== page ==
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Regulation and Compliance > State Regulation

Morningstar: City Pensions in Good Shape, Sort Of

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Morningstar states the obvious in its latest report on the pension liabilities of largest U.S. cities, but seeing the numbers behind it brings the municipal burden into stark relief, and in the largest of the large (New York City and Chicago), it ain’t pretty.

“Overall, 22 of the largest 25 cities have the majority of their pension liabilities tied to single employer, agent multiple-employer, or cost-sharing multi-employer (CSME) plans in which the city is the majority participant,” says the report, “The State of City Pension Plans 2013: A Deep Dive Into Shortfalls and Surpluses.”

The report means that the pension liability will have to be funded either solely or mainly by the city. Large cities also tend to have greater autonomy in terms of pension benefits and, in many cases, funding decisions, Morningstar notes.

“Funding these plans can be a substantial burden to these governments, often accounting for a larger portion of annual spending than debt service. In rare cases, this has even led to municipalities filing for bankruptcy.”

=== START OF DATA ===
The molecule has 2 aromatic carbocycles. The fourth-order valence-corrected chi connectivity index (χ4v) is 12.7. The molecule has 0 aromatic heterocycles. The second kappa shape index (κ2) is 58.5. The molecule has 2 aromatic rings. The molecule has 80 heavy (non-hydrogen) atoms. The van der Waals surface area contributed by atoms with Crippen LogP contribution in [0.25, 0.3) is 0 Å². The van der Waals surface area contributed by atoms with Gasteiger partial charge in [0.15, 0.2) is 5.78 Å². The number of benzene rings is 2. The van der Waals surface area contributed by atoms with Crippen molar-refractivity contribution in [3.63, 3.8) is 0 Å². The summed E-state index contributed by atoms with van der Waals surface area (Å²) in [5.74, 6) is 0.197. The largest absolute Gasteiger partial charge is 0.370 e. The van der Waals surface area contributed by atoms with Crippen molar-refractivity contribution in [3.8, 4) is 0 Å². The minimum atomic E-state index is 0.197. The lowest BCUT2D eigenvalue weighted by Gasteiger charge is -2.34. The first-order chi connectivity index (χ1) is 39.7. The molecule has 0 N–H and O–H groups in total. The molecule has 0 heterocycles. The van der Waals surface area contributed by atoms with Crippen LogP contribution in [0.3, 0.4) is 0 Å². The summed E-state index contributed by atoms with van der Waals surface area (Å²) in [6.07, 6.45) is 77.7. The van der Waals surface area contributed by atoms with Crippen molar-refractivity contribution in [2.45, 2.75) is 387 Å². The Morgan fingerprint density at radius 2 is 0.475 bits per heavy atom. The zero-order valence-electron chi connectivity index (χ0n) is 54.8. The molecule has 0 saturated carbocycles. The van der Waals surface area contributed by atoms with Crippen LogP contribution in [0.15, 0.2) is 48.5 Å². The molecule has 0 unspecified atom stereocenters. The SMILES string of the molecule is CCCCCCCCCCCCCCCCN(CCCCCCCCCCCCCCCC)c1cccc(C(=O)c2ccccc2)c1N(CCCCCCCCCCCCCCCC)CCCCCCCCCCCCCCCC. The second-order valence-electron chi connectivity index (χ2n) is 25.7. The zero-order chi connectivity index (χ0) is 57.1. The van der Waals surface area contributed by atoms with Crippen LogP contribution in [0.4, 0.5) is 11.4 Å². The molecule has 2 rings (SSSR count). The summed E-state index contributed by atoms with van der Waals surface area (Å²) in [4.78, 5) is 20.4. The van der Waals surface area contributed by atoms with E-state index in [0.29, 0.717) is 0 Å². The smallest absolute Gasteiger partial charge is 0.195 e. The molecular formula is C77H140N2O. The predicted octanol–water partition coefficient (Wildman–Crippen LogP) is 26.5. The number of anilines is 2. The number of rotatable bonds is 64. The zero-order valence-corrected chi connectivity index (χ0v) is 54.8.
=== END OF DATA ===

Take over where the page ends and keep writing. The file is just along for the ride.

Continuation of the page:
The report finds that while some cities are adequately managing their aggregate pension liabilities, many municipal pension systems “are coming under duress.” The fiscal solvency and management of these plans vary greatly, according to two key drivers of Morningstar’s pension analysis: the funded ratio and the unfunded actuarial accrued liability (UAAL, or unfunded liability) per capita.

“In aggregate, the cities’ pensions are 66.4% funded, with an unfunded liability of $3,776 per capita,” it says. “However, the median ratios are markedly better, at 76% and $1,556 unfunded liability per capita. Some of the largest cities, most notably New York City and Chicago, are poorly funded, with large unfunded liabilities, skewing the overall data.”

For comparison, Morningstar recently found that state pension plans currently have an aggregate funded level of 72.6%, with a UAAL per capita of roughly $2,600.

While New York City and Chicago fared poorly, Washington is the strongest among the selected cities, with its pension plans funded at over 100%, leading to a negative unfunded liability. Seven cities have funded ratios of at least 80%, which is considered to be strong by Morningstar and recommended by the Government Finance Officers Association.

In the table below, ordered by population, note that Funded ratio percentage column. Seven cities fall below Morningstar’s fiscally sound threshold of a 70% funded ratio.

Aggregate Pension Data by City

Aggregate pension data; cities ranked by population. Source: Morningstar


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